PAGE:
Interop WG interlude

This was a reminder from the Interoperability Working Group to make sure they are up-to-date with respect to Cinder. (We haven't had any major REST API changes during Ussuri, so we are probably OK). Recent change removed Block Storage API v2 from the interop tests, which is fine, since the v2 API was deprecated in Pike.


  • there is still a position as Interop WG Cinder project Liaison open!
  • ACTION - rosmaita - verify that the functionality covered by the removed v2 tests continues to be covered by the current v3 tests

Looking at type annotation

Discussion led by eharney

Eric discussed using type annotations, which are part of the Python 3 language, to help improve code by allowing static checking of parameters and return types.

He's got a patch up to introduce a 'mypy' tox environment that will execute mypy type checking against cinder code: https://review.opendev.org/#/c/733620/


The question came up that code using these won't be directly backportable to stable branches that still support Python 2.7, and what about our policy about not using Python 3-only language features in part of the code used by drivers? The consensus was that we should use Python 3. Some backports may be more complicated, but that's the way it goes.


Cinderclient CLI usability issue

Discussion led by rosmaita

Many Block Storage API requests return a 202 (Accepted) response. This doesn't really tell you whether your request has succeeded or not, and end users don't always understand this.

One thing we can do is enhance the 202 response so that it gives a user a hint about what to do next. In the cinderclient, we can add the --poll option to more commands.

The question came up, maybe we shouldn't enhance the cinderclient, instead we should put it into the openstackclient. And that led to ...

OpenStack Client tangent

Because we were talking about working on the cinderclient, the question came up: what about the openstackclient? Since Jay is on the TC, and the TC is thinking about the unified client issue, we talked about this a bit so he could bring our input back to the TC. Here are a few points; see the etherpad for more.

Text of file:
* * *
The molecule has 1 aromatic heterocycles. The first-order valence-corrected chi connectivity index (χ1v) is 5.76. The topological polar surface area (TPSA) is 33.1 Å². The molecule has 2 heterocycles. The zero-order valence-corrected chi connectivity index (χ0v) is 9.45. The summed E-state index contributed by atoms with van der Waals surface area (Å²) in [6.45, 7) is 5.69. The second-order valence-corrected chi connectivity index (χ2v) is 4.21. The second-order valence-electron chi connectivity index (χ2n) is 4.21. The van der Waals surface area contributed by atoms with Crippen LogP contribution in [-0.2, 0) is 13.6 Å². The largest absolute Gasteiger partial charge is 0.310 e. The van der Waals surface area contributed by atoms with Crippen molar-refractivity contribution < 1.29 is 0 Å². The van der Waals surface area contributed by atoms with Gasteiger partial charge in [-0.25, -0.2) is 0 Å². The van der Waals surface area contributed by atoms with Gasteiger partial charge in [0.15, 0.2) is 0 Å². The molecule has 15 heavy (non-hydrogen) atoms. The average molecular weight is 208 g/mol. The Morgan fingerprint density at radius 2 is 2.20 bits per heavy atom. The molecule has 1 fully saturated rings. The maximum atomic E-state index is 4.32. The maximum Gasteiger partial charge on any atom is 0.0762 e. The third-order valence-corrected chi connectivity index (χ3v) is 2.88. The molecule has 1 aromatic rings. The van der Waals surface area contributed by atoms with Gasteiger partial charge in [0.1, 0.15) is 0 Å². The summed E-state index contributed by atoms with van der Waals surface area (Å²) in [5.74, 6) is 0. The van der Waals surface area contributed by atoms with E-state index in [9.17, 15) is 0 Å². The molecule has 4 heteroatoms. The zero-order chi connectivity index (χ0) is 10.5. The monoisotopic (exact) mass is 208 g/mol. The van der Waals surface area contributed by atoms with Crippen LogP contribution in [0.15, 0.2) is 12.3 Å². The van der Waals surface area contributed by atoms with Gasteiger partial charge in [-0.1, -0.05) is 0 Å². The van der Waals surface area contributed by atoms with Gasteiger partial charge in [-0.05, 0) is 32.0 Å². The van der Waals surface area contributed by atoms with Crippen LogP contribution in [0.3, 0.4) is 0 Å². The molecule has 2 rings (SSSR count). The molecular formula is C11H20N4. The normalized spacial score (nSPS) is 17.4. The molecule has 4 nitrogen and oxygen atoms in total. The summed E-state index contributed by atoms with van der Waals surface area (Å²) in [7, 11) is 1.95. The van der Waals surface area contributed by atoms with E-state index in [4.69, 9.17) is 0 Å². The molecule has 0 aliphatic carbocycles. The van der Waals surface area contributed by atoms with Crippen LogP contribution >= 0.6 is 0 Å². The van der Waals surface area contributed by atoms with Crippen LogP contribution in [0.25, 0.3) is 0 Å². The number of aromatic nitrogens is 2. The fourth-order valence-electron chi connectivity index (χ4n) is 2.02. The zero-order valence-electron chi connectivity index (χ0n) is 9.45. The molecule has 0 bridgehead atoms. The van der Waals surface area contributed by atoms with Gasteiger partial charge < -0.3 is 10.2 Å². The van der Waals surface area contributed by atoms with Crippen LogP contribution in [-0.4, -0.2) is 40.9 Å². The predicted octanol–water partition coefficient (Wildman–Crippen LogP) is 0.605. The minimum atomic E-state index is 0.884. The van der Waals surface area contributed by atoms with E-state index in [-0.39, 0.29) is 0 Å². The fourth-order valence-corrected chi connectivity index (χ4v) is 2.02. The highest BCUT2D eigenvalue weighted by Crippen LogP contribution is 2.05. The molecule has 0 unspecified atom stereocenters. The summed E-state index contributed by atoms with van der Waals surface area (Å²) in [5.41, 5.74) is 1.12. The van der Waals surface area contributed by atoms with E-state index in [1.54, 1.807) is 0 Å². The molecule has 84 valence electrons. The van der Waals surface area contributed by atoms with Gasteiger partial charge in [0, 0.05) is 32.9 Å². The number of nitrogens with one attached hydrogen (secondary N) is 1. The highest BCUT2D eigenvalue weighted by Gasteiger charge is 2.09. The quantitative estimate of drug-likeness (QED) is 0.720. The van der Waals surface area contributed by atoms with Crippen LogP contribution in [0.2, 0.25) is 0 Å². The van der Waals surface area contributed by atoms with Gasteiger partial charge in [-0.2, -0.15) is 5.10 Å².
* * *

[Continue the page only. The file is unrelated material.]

• There is a feature gap right now between the openstackclient and the cinderclient. We can't just stop work on the cinderclient and instead put new commands into the openstackclient because a user will still need to use the cinderclient for the "gap" features that aren't in openstackclient yet. Before we stop work on the cinderclient, the openstackclient must have feature parity with the cinderclient.
  • People want access to new features now, not next cycle or the one after that. While it would be nice to have a unified client, when faced with the choice between the convenience of a CLI that doesn't do everything, and the inconvenience of having to use a different client for cinder in order to use new features, new features are going to win.
  • The osc, openstack sdk, and shade have been promoted as "opinionated" tools. While that may be appropriate for some users, operators at least are going to want full access to what the APIs offer. So it's not obvious that a move to the openstackclient makes sense until it's clear what the design philosophy of these tools are.


  • At this point, it doesn't make sense to stop working on the python-cinderclient.
  • To get back to the session topic, it doesn't look like it would be too difficult to implement --poll for other resources.

Community Goals

Discussion led by Jay Bryant.

There is one goal approved so far for Victoria: tosky's move all CI jobs to native zuul v3 jobs. That's good from the cinder point of view, because tosky has already converted most of our jobs.

The likely second goal is to move all CI/CD jobs to Ubuntu 20.04 (Focal): https://review.opendev.org/#/c/731213/

For the W cycle, the goals on https://etherpad.opendev.org/p/YVR-v-series-goals are all candidates. An early favorite is the removal of rootwrap. There's some talk about the openstackcli, but that will probably require more discussion (see previous session).

Ussuri Development Cycle Retrospective

Didn't get a lot of feedback on this one, either. One issue that did come up was that while we might not be able to speed up reviewing, we could make reviews more predictable.

(We adjourned early for the Virtual Happy Hour, which was not recorded.)

Friday 05 June 2020: XP & TCB (cross-project and taking care of business)


Cinder/Glance creating image from volume with Ceph

Discussion led by abhishekk

When glance doesn't know the size of an image being created in advance, when it's using the Ceph backend you get thrashing because it acts conservatively and makes really small resize requests as the image is being written. At the Shanghai summit, we discussed two approaches to fix this: (1) passing the size in request (since cinder already knows how large the volume needs to be; image API change) or (2) a glance_store change (make way bigger resize requests (like 1GB) & then shrink at the end). In Shanghai, the cinder team was satisfied with solution (2). The Glance team didn't have time to implement this in Ussuri and wanted to make sure we're still good with that option. We are.

Make cinder store of glance compatible with multiple stores

Discussion led by abhishekk

Glance now has the ability to offer different backend image stores to users. One use case is for an operator to offer different tiers which are presented to users as a store_id and a description (for example, 'bronze': 'Less expensive storage suitable for whatever'; an operator doesn't need to expose the backend technology to end users, just the fact that there are different stores available). If an operator is using the cinder glance_store driver, currently only one volume_type can be configured for use by that store, even though there may be multiple storage tiers defined by various volume_types in cinder.